Another notion is to sharply limit the number of times that boards of education can meet. Mr. Shanker has recommended that boards meet as infrequently as once a year, instead of several times a month.
“This would free them from pressure to exercise the minute surveillance that is now too common, and both corporations and universities operate effectively with boards like these,” he asserted.
Still others advocate doing away with boards of education entirely and running urban schools out of the mayor’s office or the county government.
The Boston City Council decided to do just that in December, when it voted to abolish the city’s 13-member school committee and place the schools under the direct control of the mayor. The proposal still must be approved by the state legislature.
“I think we’re going to see more and more mayors doing what the mayor and the city council in Boston are doing,” predicted Chester E. Finn Jr., a professor of education and public policy at Vanderbilt University.
According to Mr. Finn, the current municipal approach to school governance is “antiquated” and ought to be abolished. “Local school boards are not just superfluous, they are also dysfunctional,” he maintained, arguing that they have become too much a part of the education establishment they were designed to oversee.
“Why cling to an arrangement that isn’t getting the job done?” he asked.
Particularly in districts where the schools are funded totally by city government, said Robert C. Embry Jr., president of the Maryland Board of Education, having freestanding school boards “just confuses questions of responsibility. Is the mayor responsible? Is the school board responsible? Is the superintendent responsible?”
“As a general principle,” added Mr. Embry, who once served as president of the Baltimore school board, “communities ought to think about whether a school board helps or hurts matters. ... Nobody ever seems to discuss the merit of a school board versus no school board.”
A little-known feature of Ohio law would enable Cleveland voters to put the issue of their school board’s continued existence to a citywide vote, according to J. Timothy McCormack, county auditor for Cuyahoga County.
“It is an option we’re considering,” he said, after years of internal dissension that have stymied the board’s effective functioning. Since 1986, the city’s school board has spent more than $600,000 to buy out the contracts of two superintendents with whom it was dissatisfied.
But turning the schools over to a separate department within city hall may not improve the staying power of superintendents. In Baltimore, where Mayor Kurt Schmoke handpicked the superintendent in 1988, he recently ordered his firing after only two years in office.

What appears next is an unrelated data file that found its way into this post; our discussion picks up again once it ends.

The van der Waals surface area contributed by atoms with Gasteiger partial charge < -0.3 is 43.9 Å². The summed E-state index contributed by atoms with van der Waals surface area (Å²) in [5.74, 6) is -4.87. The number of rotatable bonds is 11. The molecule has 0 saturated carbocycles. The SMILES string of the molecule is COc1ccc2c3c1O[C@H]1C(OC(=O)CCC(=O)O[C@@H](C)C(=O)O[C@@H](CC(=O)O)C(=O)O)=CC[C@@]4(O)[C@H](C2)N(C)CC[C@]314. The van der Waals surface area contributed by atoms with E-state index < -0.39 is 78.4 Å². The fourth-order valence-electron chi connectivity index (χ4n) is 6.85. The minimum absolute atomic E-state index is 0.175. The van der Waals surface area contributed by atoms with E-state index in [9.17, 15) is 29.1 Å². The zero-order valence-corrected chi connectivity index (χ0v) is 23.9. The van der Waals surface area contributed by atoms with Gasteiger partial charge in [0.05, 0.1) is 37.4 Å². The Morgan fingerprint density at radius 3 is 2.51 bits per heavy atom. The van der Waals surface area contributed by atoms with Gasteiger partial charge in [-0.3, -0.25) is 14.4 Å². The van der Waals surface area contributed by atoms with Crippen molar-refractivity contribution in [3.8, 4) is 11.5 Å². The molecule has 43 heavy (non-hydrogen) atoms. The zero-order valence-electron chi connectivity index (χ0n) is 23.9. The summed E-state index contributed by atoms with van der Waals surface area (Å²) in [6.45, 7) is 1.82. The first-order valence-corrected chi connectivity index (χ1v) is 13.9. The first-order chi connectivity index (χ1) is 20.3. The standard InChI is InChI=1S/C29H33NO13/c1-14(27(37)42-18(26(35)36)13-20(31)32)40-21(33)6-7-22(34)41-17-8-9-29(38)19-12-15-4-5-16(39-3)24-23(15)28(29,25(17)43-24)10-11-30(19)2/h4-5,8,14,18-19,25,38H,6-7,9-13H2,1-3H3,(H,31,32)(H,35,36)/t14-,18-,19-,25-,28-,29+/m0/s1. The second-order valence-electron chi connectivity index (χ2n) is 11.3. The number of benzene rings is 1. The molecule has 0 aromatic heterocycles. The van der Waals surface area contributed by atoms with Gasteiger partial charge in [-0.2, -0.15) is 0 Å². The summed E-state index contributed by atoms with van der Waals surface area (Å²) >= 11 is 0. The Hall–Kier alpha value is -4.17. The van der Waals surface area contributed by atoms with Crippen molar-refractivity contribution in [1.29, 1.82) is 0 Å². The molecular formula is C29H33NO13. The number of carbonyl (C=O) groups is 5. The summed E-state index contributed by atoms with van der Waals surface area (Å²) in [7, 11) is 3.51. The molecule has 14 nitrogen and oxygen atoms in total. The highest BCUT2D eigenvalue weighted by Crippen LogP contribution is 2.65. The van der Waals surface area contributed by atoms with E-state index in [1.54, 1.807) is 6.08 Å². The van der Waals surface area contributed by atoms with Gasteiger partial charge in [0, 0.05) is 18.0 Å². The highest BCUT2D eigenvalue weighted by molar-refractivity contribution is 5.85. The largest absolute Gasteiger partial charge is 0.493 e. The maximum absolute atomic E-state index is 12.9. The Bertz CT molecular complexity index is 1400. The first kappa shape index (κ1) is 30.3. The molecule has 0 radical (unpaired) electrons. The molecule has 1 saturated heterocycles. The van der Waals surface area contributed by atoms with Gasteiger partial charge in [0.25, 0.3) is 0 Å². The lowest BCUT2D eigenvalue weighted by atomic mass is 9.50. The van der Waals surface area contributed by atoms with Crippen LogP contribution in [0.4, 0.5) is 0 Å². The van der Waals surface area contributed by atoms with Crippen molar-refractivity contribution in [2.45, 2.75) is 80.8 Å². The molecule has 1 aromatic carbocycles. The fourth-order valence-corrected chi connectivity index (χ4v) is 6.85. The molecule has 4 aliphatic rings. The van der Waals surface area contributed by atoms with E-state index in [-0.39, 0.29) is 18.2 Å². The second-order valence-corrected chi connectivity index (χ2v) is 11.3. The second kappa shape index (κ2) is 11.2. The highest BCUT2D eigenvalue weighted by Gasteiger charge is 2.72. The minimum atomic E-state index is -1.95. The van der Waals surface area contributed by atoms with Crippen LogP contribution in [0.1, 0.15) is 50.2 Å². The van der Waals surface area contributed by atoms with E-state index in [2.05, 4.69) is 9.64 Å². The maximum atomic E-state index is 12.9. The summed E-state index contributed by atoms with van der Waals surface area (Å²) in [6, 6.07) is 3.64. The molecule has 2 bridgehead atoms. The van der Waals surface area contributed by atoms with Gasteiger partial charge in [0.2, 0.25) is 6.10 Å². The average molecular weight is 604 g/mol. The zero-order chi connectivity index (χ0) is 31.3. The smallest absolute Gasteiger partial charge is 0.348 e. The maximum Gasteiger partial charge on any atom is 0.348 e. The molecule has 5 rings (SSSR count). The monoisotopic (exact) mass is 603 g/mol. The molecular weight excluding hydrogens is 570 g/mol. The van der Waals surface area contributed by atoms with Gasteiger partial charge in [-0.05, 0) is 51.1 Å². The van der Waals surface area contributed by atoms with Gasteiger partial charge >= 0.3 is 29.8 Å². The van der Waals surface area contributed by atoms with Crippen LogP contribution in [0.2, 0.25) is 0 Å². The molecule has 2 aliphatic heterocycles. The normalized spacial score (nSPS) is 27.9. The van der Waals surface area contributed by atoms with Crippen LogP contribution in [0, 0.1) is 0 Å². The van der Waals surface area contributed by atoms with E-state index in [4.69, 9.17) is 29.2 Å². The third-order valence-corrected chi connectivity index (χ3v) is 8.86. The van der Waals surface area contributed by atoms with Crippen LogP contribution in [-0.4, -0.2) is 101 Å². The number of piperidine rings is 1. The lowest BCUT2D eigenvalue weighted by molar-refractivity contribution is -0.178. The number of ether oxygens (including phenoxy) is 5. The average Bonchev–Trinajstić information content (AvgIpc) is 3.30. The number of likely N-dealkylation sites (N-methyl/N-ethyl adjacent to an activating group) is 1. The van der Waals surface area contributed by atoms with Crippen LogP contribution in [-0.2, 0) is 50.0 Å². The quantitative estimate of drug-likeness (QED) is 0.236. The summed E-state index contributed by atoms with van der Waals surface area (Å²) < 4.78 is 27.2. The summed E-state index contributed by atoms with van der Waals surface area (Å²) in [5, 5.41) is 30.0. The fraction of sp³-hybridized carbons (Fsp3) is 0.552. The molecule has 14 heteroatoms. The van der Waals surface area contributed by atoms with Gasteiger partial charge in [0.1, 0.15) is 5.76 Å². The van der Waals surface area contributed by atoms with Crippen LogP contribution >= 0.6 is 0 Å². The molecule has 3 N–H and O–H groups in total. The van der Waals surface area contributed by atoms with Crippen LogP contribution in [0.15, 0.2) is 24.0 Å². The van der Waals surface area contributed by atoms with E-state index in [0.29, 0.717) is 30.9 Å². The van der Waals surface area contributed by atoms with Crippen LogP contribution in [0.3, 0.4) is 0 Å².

Others have suggested removing the monopoly that local school boards now have on providing education in urban areas by allowing other public-sector agencies, such as universities and social-welfare organizations, to sponsor public schools.
Such competition could increase the diversity within urban school systems and pressure ineffective ones to change, according to John E. Chubb, a senior fellow at the Brookings Institution. Although it would not make the jobs of superintendents or school boards any easier, he acknowledged, it could make urban districts more effective.
Yet another solution is to drastically diminish the role of big-city school boards through the kind of radical decentralization now being tried in Chicago. There, the powers of the board of education have been cut back and supplemented by those of local school councils that operate at each school. Parents, who compose the majority of council members, have the authority to hire and fire the principal, set school goals, and oversee the school budget.
Similar legislation introduced recently in the Ohio legislature would affect cities with populations over 175,000.
But some observers caution that pointing a finger at boards of education may be no more justified than blaming superintendents for the problems of urban schools. In the past few years, they note, both groups have become equally overwhelmed by the issues confronting them.
R. David Hall, president of the District of Columbia school board, said school boards are like “shock absorbers” that are expected to respond to all of the problems facing urban communities, ranging from violence to drug abuse.
What is needed, he suggested, is a new “managerial partnership” between boards of education and urban superintendents “so that the superintendent doesn’t become the fall guy, nor do board members become your scapegoats.”
A 1989 report by the rand Corporation found that urban districts that were making progress on education reform--such as those in Miami; Rochester, N.Y.; and Louisville, Ky.--were all characterized by a strong, positive relationship between the school board and the superintendent.
Politically, added Mr. Usdan of the IEL, it would be nearly impossible to eliminate boards of education. Despite all the complaints, he asserted, the public still trusts them more than it does state lawmakers or professional educators.
In addition, he and others warned, simply shifting the governance structure in urban school districts will not solve most of their troubles.
Drugs, homelessness, poverty, AIDS, and other social ailments that routinely show up at the schoolhouse door cannot be solved by the schools alone. Rather, other social-service agencies must be involved.
“The inability of school boards to collaborate with these other agencies--public and private--is now a big problem,” Mr. Kirst said. How to strengthen the relationship between schools and the larger municipality remains a central governance issue, he suggested, that extends far beyond school boards alone.
In fact, asserted Thomas A. Shannon, executive director of the National School Boards Association, any attempt to blame school boards for the rapid turnover among urban superintendents is “nonsense.”
“School boards did not invent controversy,” he said. “The controversy in urban education is in the grassroots part of the community. The issue is how it can be met.”
“Whenever businesses have problems,” he added, “it’s always the chief executives who have to take a hike. And that’s natural. Schools aren’t any different.”
A version of this article appeared in the January 30, 1991 edition of Education Week as School-Chief Woes Spur Call for Change In Big-City Boards